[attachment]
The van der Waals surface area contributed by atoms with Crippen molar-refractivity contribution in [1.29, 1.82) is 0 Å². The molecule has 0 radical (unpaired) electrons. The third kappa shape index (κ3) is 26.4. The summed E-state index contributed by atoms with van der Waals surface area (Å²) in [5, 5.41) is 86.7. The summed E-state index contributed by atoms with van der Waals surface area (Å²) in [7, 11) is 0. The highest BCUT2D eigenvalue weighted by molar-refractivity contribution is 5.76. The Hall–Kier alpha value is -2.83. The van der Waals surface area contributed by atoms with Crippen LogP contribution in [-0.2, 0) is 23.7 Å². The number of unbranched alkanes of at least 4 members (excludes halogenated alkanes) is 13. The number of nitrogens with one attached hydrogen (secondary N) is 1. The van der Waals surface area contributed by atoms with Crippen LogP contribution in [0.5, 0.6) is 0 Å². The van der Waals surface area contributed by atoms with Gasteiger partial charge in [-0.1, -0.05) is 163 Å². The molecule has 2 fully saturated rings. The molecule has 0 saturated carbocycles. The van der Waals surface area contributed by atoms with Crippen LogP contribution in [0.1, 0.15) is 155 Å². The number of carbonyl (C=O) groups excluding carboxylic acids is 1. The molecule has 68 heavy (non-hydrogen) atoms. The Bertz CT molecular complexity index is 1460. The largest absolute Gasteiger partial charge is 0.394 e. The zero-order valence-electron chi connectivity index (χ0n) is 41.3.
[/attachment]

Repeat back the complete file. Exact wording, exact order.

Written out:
The van der Waals surface area contributed by atoms with Crippen molar-refractivity contribution in [1.29, 1.82) is 0 Å². The molecule has 0 radical (unpaired) electrons. The third kappa shape index (κ3) is 26.4. The summed E-state index contributed by atoms with van der Waals surface area (Å²) in [5, 5.41) is 86.7. The summed E-state index contributed by atoms with van der Waals surface area (Å²) in [7, 11) is 0. The highest BCUT2D eigenvalue weighted by molar-refractivity contribution is 5.76. The Hall–Kier alpha value is -2.83. The van der Waals surface area contributed by atoms with Crippen LogP contribution in [-0.2, 0) is 23.7 Å². The number of unbranched alkanes of at least 4 members (excludes halogenated alkanes) is 13. The number of nitrogens with one attached hydrogen (secondary N) is 1. The van der Waals surface area contributed by atoms with Crippen LogP contribution in [0.5, 0.6) is 0 Å². The van der Waals surface area contributed by atoms with Gasteiger partial charge in [-0.1, -0.05) is 163 Å². The molecule has 2 fully saturated rings. The molecule has 0 saturated carbocycles. The van der Waals surface area contributed by atoms with Crippen LogP contribution in [0.1, 0.15) is 155 Å². The number of carbonyl (C=O) groups excluding carboxylic acids is 1. The molecule has 68 heavy (non-hydrogen) atoms. The Bertz CT molecular complexity index is 1460. The largest absolute Gasteiger partial charge is 0.394 e. The zero-order valence-electron chi connectivity index (χ0n) is 41.3.